- Cognitive behavioral therapy. This is a common form of individual therapy for bipolar disorder. The focus of cognitive behavioral therapy is identifying unhealthy, negative beliefs and behaviors and replacing them with healthy, positive ones. It can help identify what triggers your bipolar episodes. You also learn effective strategies to manage stress and to cope with upsetting situations.
- Psychoeducation. Counseling to help you learn about bipolar disorder (psychoeducation) can help you and your loved ones understand bipolar disorder. Knowing what's going on can help you get the best support and treatment, and help you and your loved ones recognize warning signs of mood swings.
- Family therapy. Family therapy involves seeing a psychologist or other mental health provider along with your family members. Family therapy can help identify and reduce stress within your family. It can help your family learn how to communicate better, solve problems and resolve conflicts.
- Group therapy. Group therapy provides a forum to communicate with and learn from others in a similar situation. It may also help build better relationship skills.
- Other therapies. Other therapies that have been studied with some evidence of success include early identification and therapy for worsening symptoms (prodrome detection) and therapy to identify and resolve problems with your daily routine and interpersonal relationships (interpersonal and social rhythm therapy). Ask your doctor if any of these options may be appropriate for you.
Transcranial magnetic stimulation
This treatment applies rapid pulses of a magnetic field to the head. It's not clear exactly how this helps, but it appears to have an antidepressant effect. However, not everyone is helped by this therapy, and it's not yet clear who is a good candidate for this type of treatment. More research is needed. The most serious potential side effect is a seizure.
Electroconvulsive therapy (ECT)
Electroconvulsive therapy can be effective for people who have episodes of severe depression or feel suicidal or people who haven't seen improvements in their symptoms despite other treatment. With ECT, electrical currents are passed through your brain. Researchers don't fully understand how ECT works. But it's thought that the electric shock causes changes in brain chemistry that leads to improvements in your mood. ECT may be an option if you have mania or severe depression when you're pregnant and cannot take your regular medications. ECT can cause temporary memory loss and confusion.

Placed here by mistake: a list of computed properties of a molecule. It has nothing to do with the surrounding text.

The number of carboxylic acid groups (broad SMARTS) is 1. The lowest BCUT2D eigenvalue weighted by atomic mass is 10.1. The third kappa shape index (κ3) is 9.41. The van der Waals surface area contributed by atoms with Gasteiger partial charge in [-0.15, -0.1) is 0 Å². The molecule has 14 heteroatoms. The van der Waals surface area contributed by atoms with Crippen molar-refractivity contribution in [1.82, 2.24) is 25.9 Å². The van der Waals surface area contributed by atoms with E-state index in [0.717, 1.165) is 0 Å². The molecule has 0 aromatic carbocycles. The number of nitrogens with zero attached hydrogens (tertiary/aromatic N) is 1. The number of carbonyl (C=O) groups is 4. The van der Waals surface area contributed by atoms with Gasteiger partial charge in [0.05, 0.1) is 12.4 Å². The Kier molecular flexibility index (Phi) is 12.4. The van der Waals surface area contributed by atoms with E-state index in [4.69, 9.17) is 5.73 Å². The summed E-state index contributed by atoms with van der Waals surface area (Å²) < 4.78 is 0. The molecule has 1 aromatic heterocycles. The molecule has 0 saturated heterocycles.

In some cases, people with bipolar disorder benefit from hospitalization. Getting psychiatric treatment at a hospital can help keep you calm and safe and stabilize your mood, whether you're having a manic episode or a deep depression. Partial hospitalization or day treatment programs also are options to consider. These programs provide the support and counseling you need while you get symptoms under control.
Treatment in children and adolescents
Children and adolescents with bipolar disorder are prescribed the same types of medications as those used in adults. However, there's little research on the safety and effectiveness of bipolar medications in children, so treatment decisions are based on adult research. Treatments are generally decided on a case-by-case basis, depending on exact symptoms, medication side effects and other factors. As with adults, ECT may be an option for adolescents with severe bipolar I symptoms or for whom medications don't work.
Most children diagnosed with bipolar disorder require counseling as part of initial treatment and to keep symptoms from returning. Psychotherapy — along with working with teachers and school counselors — can help children develop coping skills, address learning difficulties and resolve social problems. It can also help strengthen family bonds and communication. Psychotherapy may also be necessary to resolve substance abuse problems, common in older children with bipolar disorder.
Jan. 18, 2012
- Bipolar disorder. National Institute of Mental Health. http://www.nimh.nih.gov/health/publications/bipolar-disorder/complete-index.shtml. Accessed Nov. 2, 2011.
- Bipolar disorders. The Merck Manuals: The Merck Manual for Healthcare Professionals. http://www.merckmanuals.com/professional/psychiatric_disorders/mood_disorders/bipolar_disorders.html#v1028598. Accessed Nov. 2, 2011.
- Mood disorders. In: Diagnostic and Statistical Manual of Mental Disorders DSM-IV-TR. 4th ed. Arlington, Va.: American Psychiatric Association; 2000. http://www.psychiatryonline.com. Accessed Nov. 3, 2011.
- Practice parameter for the assessment and treatment of children and adolescents with bipolar disorder. Washington, D.C.: American Academy of Child and Adolescent Psychiatry. http://www.aacap.org/cs/root/member_information/practice_information/practice_parameters/practice_parameters. Accessed Nov. 2, 2011.
- Joska JA. Mood disorders. In: Hales RE, et al. The American Psychiatric Publishing Textbook of Psychiatry. 5th ed. Washington, D.C.: American Psychiatric Publishing; 2008. http://www.psychiatryonline.com/pracGuide/pracGuideChapToc_8.aspx. Accessed Nov. 3, 2011.
- Martinez M, et al. Psychopharmacology. In: Hales RE, et al. The American Psychiatric Publishing Textbook of Psychiatry. 5th ed. Washington, D.C.: American Psychiatric Publishing; 2008. http://www.psychiatryonline.com/content.aspx?aID=320111. Accessed Nov. 3, 2011.
- Post RM. Bipolar disorder in adults: Maintenance treatment. http://www.uptodate.com/home/index.html. Accessed Nov. 2, 2011.
- Andreescu C, et al. Complementary and alternative medicine in the treatment of bipolar disorder: A review of the evidence. Journal of Affective Disorders. 2008;110:16.
- Sarris J, et al. Bipolar disorder and complementary medicine: Current evidence, safety issues, and clinical considerations. The Journal of Alternative and Complementary Medicine. 2011;17:881.
- Hall-Flavin DK (expert opinion). Mayo Clinic, Rochester, Minn. Nov. 8, 2011.